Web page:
Oct. 22, 2017: A 44-year-old California man threatened to kill Rep. Maxine Waters, D-Calif., for her frequent criticism of Trump and her promise to "take out" the president. Anthony Scott Lloyd left a voicemail at the congresswoman's Washington office, declaring: "If you continue to make threats towards the president, you're going to wind up dead, Maxine. Cause we'll kill you." After pleading guilty to one count of threatening a U.S. official, Lloyd asked the judge for leniency, saying he suffered from addiction-inducing mental illness and became "far too immersed in listening to polarizing political commentators and engaging in heated political debates online." His lawyer put it this way to the judge: "Mr. Lloyd was a voracious consumer of political news online, on television and on radio … [that are] commonly viewed as 'right wing,' unconditionally supportive of President Trump, and fiercely critical of anyone who opposed President Trump's policies." The judge sentenced Lloyd to six months of house arrest and three years of probation.
Feb. 21, 2018: A federal grand jury in Washington, D.C., indicted a former U.S. diplomat – William Patrick Syring, 60, of Arlington, Virginia – on several counts for threatening employees of the Arab American Institute. He had previously served nearly a year in prison for threats he made in emails and voicemails to the same organization in 2006, but soon after serving his time he began emailing the organization again. In January 2017, a week after Trump was inaugurated, Syring sent one email saying: "It's time for ethnic cleansing of Arabs in America. Elections have consequences. President Trump will cleanse America of [AAI President James] Zogby … and all Arab American terrorists." Within months, he began sending particularly “charged” rhetoric that constituted “a true threat” – and emails like the one from January 2017 reflect the type of language that was “part and parcel of” his threats, prosecutors said in court documents. In May 2019, a federal jury convicted Syring on all 14 counts against him, including seven hate-crime charges and seven interstate-threat charges. He was sentenced to five years in prison.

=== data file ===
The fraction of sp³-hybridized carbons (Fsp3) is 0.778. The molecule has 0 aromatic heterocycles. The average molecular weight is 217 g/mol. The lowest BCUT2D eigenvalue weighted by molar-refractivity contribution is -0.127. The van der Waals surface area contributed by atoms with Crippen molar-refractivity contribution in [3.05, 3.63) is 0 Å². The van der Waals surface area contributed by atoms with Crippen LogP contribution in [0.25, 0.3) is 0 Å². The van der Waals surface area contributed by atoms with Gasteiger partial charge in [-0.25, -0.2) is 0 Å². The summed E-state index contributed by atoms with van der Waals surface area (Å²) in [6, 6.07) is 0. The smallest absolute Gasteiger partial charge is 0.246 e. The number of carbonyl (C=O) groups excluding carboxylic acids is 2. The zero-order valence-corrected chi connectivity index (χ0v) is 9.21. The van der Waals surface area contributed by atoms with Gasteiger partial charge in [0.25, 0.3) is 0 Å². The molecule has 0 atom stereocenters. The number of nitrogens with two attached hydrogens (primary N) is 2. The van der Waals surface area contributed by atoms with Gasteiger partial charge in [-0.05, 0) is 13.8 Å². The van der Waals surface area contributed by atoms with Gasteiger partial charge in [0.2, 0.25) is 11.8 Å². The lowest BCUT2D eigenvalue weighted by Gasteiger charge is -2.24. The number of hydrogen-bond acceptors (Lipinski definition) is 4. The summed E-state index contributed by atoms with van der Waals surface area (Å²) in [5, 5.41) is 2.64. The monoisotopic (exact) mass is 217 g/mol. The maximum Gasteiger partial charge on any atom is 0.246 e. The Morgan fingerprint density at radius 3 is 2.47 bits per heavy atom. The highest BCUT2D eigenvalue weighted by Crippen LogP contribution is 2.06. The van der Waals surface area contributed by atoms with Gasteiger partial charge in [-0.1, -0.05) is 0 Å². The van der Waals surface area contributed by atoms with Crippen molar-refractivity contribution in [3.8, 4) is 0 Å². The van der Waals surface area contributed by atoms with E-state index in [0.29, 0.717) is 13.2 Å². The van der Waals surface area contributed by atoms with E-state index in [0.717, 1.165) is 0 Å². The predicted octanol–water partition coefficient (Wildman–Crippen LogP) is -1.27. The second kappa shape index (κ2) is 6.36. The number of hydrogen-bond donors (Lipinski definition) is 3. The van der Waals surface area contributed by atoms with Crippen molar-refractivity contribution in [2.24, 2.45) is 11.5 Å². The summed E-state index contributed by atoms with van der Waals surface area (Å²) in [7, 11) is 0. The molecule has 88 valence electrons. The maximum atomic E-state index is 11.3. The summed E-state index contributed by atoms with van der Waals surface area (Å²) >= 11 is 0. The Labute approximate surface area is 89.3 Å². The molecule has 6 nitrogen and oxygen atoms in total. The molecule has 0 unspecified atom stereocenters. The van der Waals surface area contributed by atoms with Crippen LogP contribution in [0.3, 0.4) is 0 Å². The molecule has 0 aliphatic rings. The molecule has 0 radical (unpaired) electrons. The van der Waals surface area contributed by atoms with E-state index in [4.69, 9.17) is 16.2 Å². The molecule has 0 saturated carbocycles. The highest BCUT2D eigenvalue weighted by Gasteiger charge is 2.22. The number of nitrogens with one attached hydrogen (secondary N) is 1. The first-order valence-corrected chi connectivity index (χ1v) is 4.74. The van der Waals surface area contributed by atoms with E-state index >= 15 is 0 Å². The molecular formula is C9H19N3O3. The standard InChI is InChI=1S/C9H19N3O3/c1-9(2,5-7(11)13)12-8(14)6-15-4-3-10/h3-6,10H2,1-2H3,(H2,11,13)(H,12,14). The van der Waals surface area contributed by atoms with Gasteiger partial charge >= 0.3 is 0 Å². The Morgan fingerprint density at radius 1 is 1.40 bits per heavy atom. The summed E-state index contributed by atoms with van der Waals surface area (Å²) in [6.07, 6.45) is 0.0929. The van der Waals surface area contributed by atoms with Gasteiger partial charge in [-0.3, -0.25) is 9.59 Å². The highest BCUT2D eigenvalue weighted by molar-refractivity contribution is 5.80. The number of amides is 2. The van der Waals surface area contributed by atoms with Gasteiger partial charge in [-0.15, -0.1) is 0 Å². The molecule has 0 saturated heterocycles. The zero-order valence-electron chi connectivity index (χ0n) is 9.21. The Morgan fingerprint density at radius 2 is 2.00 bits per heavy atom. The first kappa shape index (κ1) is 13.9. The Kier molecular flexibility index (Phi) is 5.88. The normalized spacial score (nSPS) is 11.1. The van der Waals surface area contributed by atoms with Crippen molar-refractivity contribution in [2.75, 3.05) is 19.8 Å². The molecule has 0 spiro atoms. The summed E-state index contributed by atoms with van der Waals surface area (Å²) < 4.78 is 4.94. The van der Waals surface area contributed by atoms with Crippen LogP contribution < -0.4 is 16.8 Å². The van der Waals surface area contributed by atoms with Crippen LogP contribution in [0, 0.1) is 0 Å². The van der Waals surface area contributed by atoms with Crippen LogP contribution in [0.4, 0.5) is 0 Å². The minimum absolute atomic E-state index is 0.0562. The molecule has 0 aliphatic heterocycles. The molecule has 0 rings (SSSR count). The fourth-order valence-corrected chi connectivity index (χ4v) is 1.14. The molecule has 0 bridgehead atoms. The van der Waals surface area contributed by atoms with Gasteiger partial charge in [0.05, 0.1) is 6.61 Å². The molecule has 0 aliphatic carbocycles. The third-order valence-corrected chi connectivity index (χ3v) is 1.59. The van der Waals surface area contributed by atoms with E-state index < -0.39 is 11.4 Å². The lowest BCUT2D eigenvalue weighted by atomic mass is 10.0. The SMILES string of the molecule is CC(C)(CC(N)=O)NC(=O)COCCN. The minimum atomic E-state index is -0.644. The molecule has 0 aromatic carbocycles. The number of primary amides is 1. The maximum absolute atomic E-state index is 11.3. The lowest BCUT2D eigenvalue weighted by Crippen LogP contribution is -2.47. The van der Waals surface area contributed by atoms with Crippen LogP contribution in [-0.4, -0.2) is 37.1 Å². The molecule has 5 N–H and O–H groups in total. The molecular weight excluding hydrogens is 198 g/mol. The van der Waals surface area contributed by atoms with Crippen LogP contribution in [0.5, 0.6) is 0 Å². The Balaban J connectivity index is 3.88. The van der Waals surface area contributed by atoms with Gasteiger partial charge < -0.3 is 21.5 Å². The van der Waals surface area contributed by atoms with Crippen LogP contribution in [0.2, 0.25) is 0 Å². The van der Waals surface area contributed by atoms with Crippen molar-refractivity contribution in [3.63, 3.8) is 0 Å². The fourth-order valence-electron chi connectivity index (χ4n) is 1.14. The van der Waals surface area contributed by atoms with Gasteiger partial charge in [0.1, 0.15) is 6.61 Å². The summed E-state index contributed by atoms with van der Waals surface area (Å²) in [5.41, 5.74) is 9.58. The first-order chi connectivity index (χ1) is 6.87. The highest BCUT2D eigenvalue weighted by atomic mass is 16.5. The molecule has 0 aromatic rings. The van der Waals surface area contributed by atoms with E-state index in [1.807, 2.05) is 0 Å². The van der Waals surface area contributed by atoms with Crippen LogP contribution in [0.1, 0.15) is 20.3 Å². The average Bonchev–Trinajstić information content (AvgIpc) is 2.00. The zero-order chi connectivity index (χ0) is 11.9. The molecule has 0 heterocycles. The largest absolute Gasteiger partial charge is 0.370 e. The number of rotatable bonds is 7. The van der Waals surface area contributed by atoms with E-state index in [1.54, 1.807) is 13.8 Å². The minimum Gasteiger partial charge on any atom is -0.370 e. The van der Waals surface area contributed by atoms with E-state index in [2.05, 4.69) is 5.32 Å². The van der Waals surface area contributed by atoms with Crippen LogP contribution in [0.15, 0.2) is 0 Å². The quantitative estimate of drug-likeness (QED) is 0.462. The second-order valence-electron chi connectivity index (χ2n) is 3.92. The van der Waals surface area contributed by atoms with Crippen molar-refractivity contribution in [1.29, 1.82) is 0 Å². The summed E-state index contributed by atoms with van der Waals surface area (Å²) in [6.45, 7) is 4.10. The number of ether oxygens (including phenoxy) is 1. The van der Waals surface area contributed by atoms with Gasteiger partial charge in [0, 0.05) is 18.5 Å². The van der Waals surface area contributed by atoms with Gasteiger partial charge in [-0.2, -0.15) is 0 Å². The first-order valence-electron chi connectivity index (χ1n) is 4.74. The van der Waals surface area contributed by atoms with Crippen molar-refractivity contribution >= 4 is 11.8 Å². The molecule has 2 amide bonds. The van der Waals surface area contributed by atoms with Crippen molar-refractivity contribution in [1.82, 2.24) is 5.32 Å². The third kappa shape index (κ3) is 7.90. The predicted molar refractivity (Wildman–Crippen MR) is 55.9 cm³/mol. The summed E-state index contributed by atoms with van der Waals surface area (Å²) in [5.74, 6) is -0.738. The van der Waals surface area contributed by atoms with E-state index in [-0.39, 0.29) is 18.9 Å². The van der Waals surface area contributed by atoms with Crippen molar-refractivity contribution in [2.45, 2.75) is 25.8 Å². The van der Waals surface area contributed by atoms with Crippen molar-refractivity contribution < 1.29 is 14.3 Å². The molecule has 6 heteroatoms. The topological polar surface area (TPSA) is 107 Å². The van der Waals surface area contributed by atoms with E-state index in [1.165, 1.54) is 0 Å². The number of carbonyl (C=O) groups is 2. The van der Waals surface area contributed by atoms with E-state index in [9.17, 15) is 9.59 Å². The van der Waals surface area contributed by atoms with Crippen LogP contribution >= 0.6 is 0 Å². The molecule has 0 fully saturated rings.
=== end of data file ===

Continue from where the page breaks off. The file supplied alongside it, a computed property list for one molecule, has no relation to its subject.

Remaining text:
March 1, 2018: The FBI arrested 24-year-old Daniel Frisiello of Beverly, Massachusetts, for sending envelopes with white powder to at least five politically-charged locations around the country. One of those envelopes was addressed to “Donald Trump Jr.” in New York, and it included a typed letter stating, “You are an awful, awful person, I am surprised that your father lets you speak on TV.” Trump Jr.’s then-wife received and then opened the letter. The FBI ultimately determined Frisiello was responsible for a rash of threatening letters sent to various public servants since 2015. In 2016, Frisiello sent white powder to Trump’s family in what federal authorities called “a bid to persuade [Trump] to drop out of the presidential race.” Frisiello then sent white powder to Trump Jr. in early 2018 “because of the victim’s connection with his father,” federal authorities said. Frisiello ultimately pleaded guilty to 13 federal counts of mailing a threat. He was sentenced to five years’ probation, including one year of home confinement, after even prosecutors acknowledged there were “unique circumstances concerning Mr. Frisiello’s mental and emotional conditions,” as they said in court documents.